KJ: Part of any proper goal setting process is to periodically check to see the progress (or lack thereof) you have made, so you can hold yourself accountable. And with that, we have committed (no, not been committed) to accomplishing all of our goals for the year. Read more about our intro post on our 2014 goals here. Here’s our update after having a month to progress toward our goals, and let’s see what we have been able to accomplish.

AJ’s 2014 goals (drum roll, please!):
- Read 5 specific books. BLEH! I read one professional-development-type book and were it not for a work trip with a four hour flight that lacked TVs I wouldn’t have made it through. Even though it doesn’t count, I also read 3 mindless books to save the creative side of my brain from shriveling. I’m almost done with my 2nd book, too, which was supposed to be a fun book, but clearly I didn’t read enough about it prior to buying it, as it’s actually about murder. Bad call!
- Learn to knit. I looked at my knitting needles twice this month. I’m considering this progress. I also think that this might be more of a late-February goal because early February isn’t looking so hot.
-Learn how to bake. This is happening. I made cupcakes from a box without screwing them up AND I made homemade cream cheese frosting which is probably more like cooking than anything like baking but still. Let’s consider this a success! ALSO, I made biscuits from scratch (no yeast required, BUT I have purchased yeast, so hey, there’s that!). And I bought bread flour, which clearly implies intent to bake. Pizza dough, cinnamon rolls and bread are all on the horizon. Commence carbo-loading!
-Make money money, shake money money. It’s only been a month, people, let’s give this one some time to breathe :)
- Just say no. Thus far I’ve gone over and above on not drinking for one week of the month, actually not drinking for a solid 18 days! I was not quite the social leper I feared I may become, and I felt as good physically as I had hoped. This might convert into allowing only one week a month where I do drink, but let’s not get ahead of ourselves. It’s only January after all.
- Bring in $100 more per month. Even as I made this resolution I wasn’t sure how we’d get there and while we didn’t quite MAKE $100 more this month, we did all kinds of things that reduced costs. Thanks to the pair of AT&T sales kids who interrupted my dumpling making at 8 pm we got Time Warner to lower our bill by $35 a month and kick in an extra DVR. We also replaced all of our light bulbs with super energy efficient light bulbs which helped contribute to $112 in savings on our monthly bills. We saved LOTS of money by purchasing gift cards for home improvement items from And lastly, we saved several hundred dollars on the installation of our kitchen backsplash by installing it ourselves. Not too shabby!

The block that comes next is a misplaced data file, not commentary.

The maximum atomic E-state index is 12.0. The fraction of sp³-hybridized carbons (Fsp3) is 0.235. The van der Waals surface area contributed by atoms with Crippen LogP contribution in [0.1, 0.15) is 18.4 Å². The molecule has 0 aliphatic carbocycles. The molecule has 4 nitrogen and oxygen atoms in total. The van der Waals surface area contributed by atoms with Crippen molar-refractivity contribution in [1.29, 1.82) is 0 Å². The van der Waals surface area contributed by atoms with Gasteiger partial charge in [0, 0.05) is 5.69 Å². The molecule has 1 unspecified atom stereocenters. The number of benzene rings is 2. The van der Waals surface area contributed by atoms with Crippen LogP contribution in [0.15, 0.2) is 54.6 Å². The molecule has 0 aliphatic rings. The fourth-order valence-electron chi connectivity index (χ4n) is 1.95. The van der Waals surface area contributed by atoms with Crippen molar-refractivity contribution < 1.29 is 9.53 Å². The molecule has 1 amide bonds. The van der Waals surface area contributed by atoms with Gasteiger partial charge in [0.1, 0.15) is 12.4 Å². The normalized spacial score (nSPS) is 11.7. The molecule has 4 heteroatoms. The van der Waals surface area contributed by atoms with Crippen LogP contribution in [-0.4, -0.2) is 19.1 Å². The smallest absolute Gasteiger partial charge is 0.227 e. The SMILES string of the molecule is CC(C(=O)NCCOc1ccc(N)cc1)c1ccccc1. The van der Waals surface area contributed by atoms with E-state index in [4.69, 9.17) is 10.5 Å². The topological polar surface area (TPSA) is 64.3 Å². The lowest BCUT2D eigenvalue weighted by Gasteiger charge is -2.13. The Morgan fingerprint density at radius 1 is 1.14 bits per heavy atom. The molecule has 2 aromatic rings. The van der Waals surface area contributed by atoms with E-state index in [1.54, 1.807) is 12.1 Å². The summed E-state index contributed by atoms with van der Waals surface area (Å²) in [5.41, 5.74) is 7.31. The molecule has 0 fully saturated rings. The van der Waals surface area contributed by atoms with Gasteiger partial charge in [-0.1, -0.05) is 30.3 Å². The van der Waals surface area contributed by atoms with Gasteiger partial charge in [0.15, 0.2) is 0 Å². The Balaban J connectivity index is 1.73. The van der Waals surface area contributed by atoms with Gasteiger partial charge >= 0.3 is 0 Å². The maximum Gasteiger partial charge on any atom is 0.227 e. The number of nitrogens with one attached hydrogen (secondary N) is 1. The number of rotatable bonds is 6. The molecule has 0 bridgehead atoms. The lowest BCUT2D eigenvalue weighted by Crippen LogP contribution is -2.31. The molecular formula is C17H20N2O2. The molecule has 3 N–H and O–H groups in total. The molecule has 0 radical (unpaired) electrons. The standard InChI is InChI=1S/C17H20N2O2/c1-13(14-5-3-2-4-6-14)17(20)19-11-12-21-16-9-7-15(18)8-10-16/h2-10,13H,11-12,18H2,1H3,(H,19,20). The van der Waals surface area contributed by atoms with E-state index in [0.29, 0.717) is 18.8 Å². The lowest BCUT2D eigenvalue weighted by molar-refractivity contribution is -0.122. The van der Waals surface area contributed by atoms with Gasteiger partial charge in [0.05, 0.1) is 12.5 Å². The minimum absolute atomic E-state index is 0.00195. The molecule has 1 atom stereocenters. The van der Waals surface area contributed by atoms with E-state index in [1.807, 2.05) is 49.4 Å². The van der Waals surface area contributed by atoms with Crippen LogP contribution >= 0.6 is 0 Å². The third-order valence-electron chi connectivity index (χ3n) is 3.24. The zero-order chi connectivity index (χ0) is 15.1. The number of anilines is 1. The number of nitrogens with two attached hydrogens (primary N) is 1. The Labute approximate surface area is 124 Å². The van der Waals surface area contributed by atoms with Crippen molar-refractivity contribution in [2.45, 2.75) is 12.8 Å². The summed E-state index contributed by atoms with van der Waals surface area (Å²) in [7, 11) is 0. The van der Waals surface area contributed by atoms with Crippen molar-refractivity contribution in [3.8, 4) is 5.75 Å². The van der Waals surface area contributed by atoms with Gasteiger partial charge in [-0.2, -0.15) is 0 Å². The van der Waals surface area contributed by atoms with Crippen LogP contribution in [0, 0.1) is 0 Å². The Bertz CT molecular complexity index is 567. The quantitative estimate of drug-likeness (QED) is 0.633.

Backsplash Counters Cupcakes and Biscuits Photos
-Maintain my ideal weight. I made it 40% of the way to getting back down to my ideal weight. I had hoped to get there by the end of January so as to start February from a place of maintenance but given all the schedule and meal plan changes, I’m not shocked I didn’t hit that target. I have worked out a minimum of two times a week, though, which accomplishes an important piece of this goal. We also plan to do the Advocare Cleanse again starting in mid-February (thus our carbo loading in early February), so by the end of February I hope to be at my ideal weight.
-Create and maintain a garden. The seeds are purchased, the drive is there, if only the weather would stop freaking out (it snowed again yesterday in Texas, for real) long enough to stop freezing (thank you Tom Thumb for carrying these new seeds on the cheap)! March is the month of planting according to plant whisperer Bob so I’m standing by, on the ready!

KJ’s 2014 goals:
- Read 5 books. I started reading the book American Gridlock: Why the Right and Left Are Both Wrong – Commonsense 101 Solutions to the Economic Crises. I haven’t quite finished it, but I am about half of the way through. It’s a book from an economist I follow, and there’s definitely a unique approach he takes to his writing style. He even has a fake back-and-forth conversation with the President…a bit quirky, yes, but I’ve been meaning to have this read from when it first was published.
- Professional development. This goal relates to continuing to invest in my own “human capital” (i.e. unique earning potential from the ability and skills used to generate an income). I haven’t learned any new technologies lately, but I did earn two hours of Continuing Education (CE) this month. Also, I’ve placed a larger emphasis on prospecting more (…that’s half the battle, right?), and I’m heading to a technology conference this week, so progress is being made.
- Maintain my ideal weight. I have lost a couple of pounds, but some of the working out has fallen by the wayside (quickly). I have been able to workout twice per week for most weeks (except this last week was only one time, so hopefully that’s an anomaly).
- Double blog readership. Thanks to a shout-out we received from, the month was off to a great start! We haven’t quite reached the audience we want to build good personal finance and savings habits, but January was a good start to the year!

OUR combined 2014 goals:
- Work out twice per week. Mostly accomplished. We were able to do this for most weeks (except the last one, as AJ attempted to sacrifice a body part on behalf of throwing a great shower and wasn’t up to snuff) so all-in-all, not too shabby.
- Increase our net worth by 35%. And this is probably one of the least successful months we’ve had. From having to pay for a fence ourselves (since our neighbor backed out from any help in the final hours – we’re not bitter, we’re not bitter, we’re not bitter) to poor market performance for January, we haven’t made any progress on this goal yet! Such is the ebb and flow of expenses over time (and markets too!), so hopefully we can make up some ground in the remaining eleven months…